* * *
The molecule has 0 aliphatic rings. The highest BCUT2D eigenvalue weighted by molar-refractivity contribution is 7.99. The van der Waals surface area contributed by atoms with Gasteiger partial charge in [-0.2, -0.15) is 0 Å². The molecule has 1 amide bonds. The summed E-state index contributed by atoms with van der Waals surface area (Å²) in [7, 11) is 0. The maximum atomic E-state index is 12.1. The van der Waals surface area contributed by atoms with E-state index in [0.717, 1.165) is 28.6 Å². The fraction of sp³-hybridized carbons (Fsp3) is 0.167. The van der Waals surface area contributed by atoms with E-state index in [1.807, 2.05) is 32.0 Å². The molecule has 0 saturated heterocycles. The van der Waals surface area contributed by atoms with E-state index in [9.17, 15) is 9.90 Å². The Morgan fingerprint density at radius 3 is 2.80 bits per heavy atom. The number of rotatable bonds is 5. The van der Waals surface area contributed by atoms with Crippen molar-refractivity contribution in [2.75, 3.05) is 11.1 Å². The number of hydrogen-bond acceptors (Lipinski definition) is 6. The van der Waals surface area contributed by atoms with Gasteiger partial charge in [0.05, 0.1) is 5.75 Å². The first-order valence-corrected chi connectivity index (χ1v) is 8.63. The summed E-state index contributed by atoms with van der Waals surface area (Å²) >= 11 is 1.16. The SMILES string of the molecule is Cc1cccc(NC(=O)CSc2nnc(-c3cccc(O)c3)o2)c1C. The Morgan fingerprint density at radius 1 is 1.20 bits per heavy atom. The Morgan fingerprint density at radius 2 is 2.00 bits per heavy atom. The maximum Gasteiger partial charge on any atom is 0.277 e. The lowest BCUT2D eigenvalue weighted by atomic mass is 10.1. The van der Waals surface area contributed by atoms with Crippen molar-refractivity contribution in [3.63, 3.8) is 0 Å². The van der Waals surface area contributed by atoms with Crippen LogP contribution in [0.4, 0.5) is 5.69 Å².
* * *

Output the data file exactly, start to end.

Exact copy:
The molecule has 0 aliphatic rings. The highest BCUT2D eigenvalue weighted by molar-refractivity contribution is 7.99. The van der Waals surface area contributed by atoms with Gasteiger partial charge in [-0.2, -0.15) is 0 Å². The molecule has 1 amide bonds. The summed E-state index contributed by atoms with van der Waals surface area (Å²) in [7, 11) is 0. The maximum atomic E-state index is 12.1. The van der Waals surface area contributed by atoms with E-state index in [0.717, 1.165) is 28.6 Å². The fraction of sp³-hybridized carbons (Fsp3) is 0.167. The van der Waals surface area contributed by atoms with E-state index in [1.807, 2.05) is 32.0 Å². The molecule has 0 saturated heterocycles. The van der Waals surface area contributed by atoms with E-state index in [9.17, 15) is 9.90 Å². The Morgan fingerprint density at radius 3 is 2.80 bits per heavy atom. The number of rotatable bonds is 5. The van der Waals surface area contributed by atoms with Crippen molar-refractivity contribution in [2.75, 3.05) is 11.1 Å². The number of hydrogen-bond acceptors (Lipinski definition) is 6. The van der Waals surface area contributed by atoms with Gasteiger partial charge in [0.05, 0.1) is 5.75 Å². The first-order valence-corrected chi connectivity index (χ1v) is 8.63. The summed E-state index contributed by atoms with van der Waals surface area (Å²) >= 11 is 1.16. The SMILES string of the molecule is Cc1cccc(NC(=O)CSc2nnc(-c3cccc(O)c3)o2)c1C. The Morgan fingerprint density at radius 1 is 1.20 bits per heavy atom. The Morgan fingerprint density at radius 2 is 2.00 bits per heavy atom. The maximum Gasteiger partial charge on any atom is 0.277 e. The lowest BCUT2D eigenvalue weighted by atomic mass is 10.1. The van der Waals surface area contributed by atoms with Crippen molar-refractivity contribution in [3.63, 3.8) is 0 Å². The van der Waals surface area contributed by atoms with Crippen LogP contribution in [0.4, 0.5) is 5.69 Å².